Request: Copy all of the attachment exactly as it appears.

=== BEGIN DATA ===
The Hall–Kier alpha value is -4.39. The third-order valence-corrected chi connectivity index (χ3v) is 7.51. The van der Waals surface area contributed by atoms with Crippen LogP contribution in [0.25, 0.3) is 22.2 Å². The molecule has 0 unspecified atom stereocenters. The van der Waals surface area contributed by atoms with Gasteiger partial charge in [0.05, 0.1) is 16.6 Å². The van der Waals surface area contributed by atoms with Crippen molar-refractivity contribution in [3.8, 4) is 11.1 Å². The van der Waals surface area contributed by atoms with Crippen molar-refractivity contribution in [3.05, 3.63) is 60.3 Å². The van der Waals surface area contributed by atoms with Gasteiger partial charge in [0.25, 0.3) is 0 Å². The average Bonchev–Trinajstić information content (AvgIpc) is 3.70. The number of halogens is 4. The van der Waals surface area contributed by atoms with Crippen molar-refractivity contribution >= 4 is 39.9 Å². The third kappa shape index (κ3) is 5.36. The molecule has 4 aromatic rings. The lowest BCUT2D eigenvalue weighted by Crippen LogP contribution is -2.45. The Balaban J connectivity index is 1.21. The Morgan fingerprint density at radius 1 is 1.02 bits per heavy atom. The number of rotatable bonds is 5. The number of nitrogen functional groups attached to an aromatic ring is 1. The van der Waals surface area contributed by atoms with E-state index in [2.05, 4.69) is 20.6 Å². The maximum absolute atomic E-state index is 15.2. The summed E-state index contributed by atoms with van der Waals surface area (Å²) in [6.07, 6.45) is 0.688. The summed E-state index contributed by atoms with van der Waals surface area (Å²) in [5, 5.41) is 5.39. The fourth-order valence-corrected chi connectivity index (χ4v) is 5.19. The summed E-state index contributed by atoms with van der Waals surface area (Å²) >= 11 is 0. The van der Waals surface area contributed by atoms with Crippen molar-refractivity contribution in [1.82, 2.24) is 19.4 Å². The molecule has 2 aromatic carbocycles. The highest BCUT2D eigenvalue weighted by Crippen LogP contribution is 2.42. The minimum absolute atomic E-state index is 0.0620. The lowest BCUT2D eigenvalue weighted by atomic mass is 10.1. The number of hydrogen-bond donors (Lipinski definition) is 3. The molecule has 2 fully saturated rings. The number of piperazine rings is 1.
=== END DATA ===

The Hall–Kier alpha value is -4.39. The third-order valence-corrected chi connectivity index (χ3v) is 7.51. The van der Waals surface area contributed by atoms with Crippen LogP contribution in [0.25, 0.3) is 22.2 Å². The molecule has 0 unspecified atom stereocenters. The van der Waals surface area contributed by atoms with Gasteiger partial charge in [0.05, 0.1) is 16.6 Å². The van der Waals surface area contributed by atoms with Crippen molar-refractivity contribution in [3.8, 4) is 11.1 Å². The van der Waals surface area contributed by atoms with Crippen molar-refractivity contribution in [3.05, 3.63) is 60.3 Å². The van der Waals surface area contributed by atoms with Gasteiger partial charge in [0.25, 0.3) is 0 Å². The average Bonchev–Trinajstić information content (AvgIpc) is 3.70. The number of halogens is 4. The van der Waals surface area contributed by atoms with Crippen molar-refractivity contribution >= 4 is 39.9 Å². The third kappa shape index (κ3) is 5.36. The molecule has 4 aromatic rings. The lowest BCUT2D eigenvalue weighted by Crippen LogP contribution is -2.45. The Balaban J connectivity index is 1.21. The Morgan fingerprint density at radius 1 is 1.02 bits per heavy atom. The number of rotatable bonds is 5. The number of nitrogen functional groups attached to an aromatic ring is 1. The van der Waals surface area contributed by atoms with E-state index in [2.05, 4.69) is 20.6 Å². The maximum absolute atomic E-state index is 15.2. The summed E-state index contributed by atoms with van der Waals surface area (Å²) in [6.07, 6.45) is 0.688. The summed E-state index contributed by atoms with van der Waals surface area (Å²) in [5, 5.41) is 5.39. The fourth-order valence-corrected chi connectivity index (χ4v) is 5.19. The summed E-state index contributed by atoms with van der Waals surface area (Å²) >= 11 is 0. The van der Waals surface area contributed by atoms with Crippen molar-refractivity contribution in [1.82, 2.24) is 19.4 Å². The molecule has 2 aromatic carbocycles. The highest BCUT2D eigenvalue weighted by Crippen LogP contribution is 2.42. The minimum absolute atomic E-state index is 0.0620. The lowest BCUT2D eigenvalue weighted by atomic mass is 10.1. The number of hydrogen-bond donors (Lipinski definition) is 3. The molecule has 2 fully saturated rings. The number of piperazine rings is 1.